Police Assault on Lim Raises Questions About the Enforcement of Law in NSW

Information on this page was reviewed by a specialist defence lawyer before being published. Click to read more.
Danny Lim assault

Sydney is aghast over the assault perpetrated upon nonviolent elderly protester Danny Lim by two police officers on Tuesday. And there’s much chatter on social media about the broader implications of this type of incident being carried out by officers who supposedly exist to protect the public.

The footage of the attack on Lim shows officers, at the slightest sign of resistance from the 78-year-old man, automatically dragging him forward, kicking out his feet from under him and slamming him face first into the tiled floor of the QVB shopping mall in plain sight of the public.

The officers don’t discuss the approach they’re about to take with the man, which suggests that this is what they’ve been trained to do. And they obviously had an opportunity to show discretion in this instance, so the attack is what the officers must have considered the best course of action to be.

And while this incident has gripped the local psyche for a number of reasons, certainly not the least being that Danny is a much-loved figure in Sydney, the incident is not a one-off in terms of excessive use of force on the part of the NSW Police Force, rather it’s just the usual these days.

NSW: The Police State

Sydney is holding the WorldPride event in February next year. And earlier this month, Sydney lord mayor Clover Moore made it publicly known that she does not want tourists fronting up to her city only to be confronted by “heavy-handed policing”.

Indeed, when a city’s mayor is forced to warn a state police force that it shouldn’t be harassing, providing unwarranted attention to, or subjecting tourists to the overpolicing that has become all too familiar to locals, one knows “something is rotten in the state” of NSW.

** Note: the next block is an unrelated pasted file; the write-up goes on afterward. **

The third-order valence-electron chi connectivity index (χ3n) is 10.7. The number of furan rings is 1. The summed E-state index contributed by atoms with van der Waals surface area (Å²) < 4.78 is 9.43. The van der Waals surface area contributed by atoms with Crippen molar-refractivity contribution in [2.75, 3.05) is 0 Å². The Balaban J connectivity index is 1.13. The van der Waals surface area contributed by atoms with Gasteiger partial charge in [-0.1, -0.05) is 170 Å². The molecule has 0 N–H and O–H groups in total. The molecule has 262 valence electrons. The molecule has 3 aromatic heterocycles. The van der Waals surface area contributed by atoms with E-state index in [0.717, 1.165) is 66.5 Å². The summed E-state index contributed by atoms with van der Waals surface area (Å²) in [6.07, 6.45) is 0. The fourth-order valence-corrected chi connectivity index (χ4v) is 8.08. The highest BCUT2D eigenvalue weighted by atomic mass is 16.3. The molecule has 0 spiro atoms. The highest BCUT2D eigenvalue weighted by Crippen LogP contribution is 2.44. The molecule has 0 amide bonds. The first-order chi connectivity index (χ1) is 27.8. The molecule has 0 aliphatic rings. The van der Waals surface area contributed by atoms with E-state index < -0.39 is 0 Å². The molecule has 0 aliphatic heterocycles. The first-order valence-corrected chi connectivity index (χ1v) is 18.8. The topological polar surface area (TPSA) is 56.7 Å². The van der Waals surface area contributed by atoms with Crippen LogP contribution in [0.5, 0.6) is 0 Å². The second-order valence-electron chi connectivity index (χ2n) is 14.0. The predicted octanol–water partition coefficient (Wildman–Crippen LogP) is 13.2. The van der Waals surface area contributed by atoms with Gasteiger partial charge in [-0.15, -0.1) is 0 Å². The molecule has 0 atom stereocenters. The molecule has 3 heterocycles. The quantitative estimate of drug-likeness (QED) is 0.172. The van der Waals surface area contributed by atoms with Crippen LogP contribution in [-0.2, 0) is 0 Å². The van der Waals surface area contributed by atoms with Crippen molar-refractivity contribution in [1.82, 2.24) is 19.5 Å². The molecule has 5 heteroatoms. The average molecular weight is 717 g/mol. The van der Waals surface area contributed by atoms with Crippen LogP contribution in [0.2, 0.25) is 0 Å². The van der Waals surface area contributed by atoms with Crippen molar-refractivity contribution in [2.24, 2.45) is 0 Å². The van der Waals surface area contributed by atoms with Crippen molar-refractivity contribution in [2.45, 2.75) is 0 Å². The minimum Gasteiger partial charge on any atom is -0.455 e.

The long-term Sydney city mayor was calling out the ever-increasing habit NSW police has of subjecting those who attend events to drug dog surveilling and in numerous instances once a canine makes an indication, dragging attendees off to be strip searched.

The Redfern Legal Centre released figures in August that showed over the pandemic period, NSW police carried out 4,500 strip searches between July 2020 and May 2022, despite the fact that for vast amounts of that time, people were locked down or were keeping off the streets.

Moore made her comments against a history in this city that involves NSW police brutality specifically aimed at LGBTIQ communities, as well as a growing police tendency to greet punters at the kind of events that WorldPride will involve with walls of blue bodies accompanied by dogs.

The war on protesters

But NSW police doesn’t simply overpolice queer communities. Officers have a tendency to single out First Nations people, people of colour, young people and those expressing political opinions in the form of demonstrations.

In October 2020, a Sydney university student-led campaign to have the right to protest restored post-lockdown resulted in repeated excessive use of force incidents, which continued until officers accidentally assaulted a law professor who was simply present at a demonstration as an observer.

While last April saw the Perrottet government further emboldened NSW police by presenting it with some of the most draconian anti-protest laws on the planet.

Obstructing roads, tunnels, bridges or major facilities can now see an individual subjected to up to two years prison and/or a $22,000 fine.

Following the passing of these laws, NSW police has questionably staked out a private property where climate defenders were gathered, raided it twice, as well as later swooping in on an activist picnic in an inner west park.

And NSW police officers are now conducting home visits to warn activists pre-protest against attending such events.

Danny’s violent arrest over a solo protest on Tuesday was an extreme example of this crackdown on nonviolent civil dissent.

Yet, this footage from September shows officers in Martin Place spending close to 20 minutes telling ardent Assange supporter Tony Wakeham and another activist, why the pair couldn’t conduct a demonstration consisting of two people holding a banner in public without prior authorisation.

Receive all of our articles weekly


Paul Gregoire

Paul Gregoire is a Sydney-based journalist and writer. He's the winner of the 2021 NSW Council for Civil Liberties Award For Excellence In Civil Liberties Journalism. Prior to Sydney Criminal Lawyers®, Paul wrote for VICE and was the news editor at Sydney’s City Hub.

Your Opinion Matters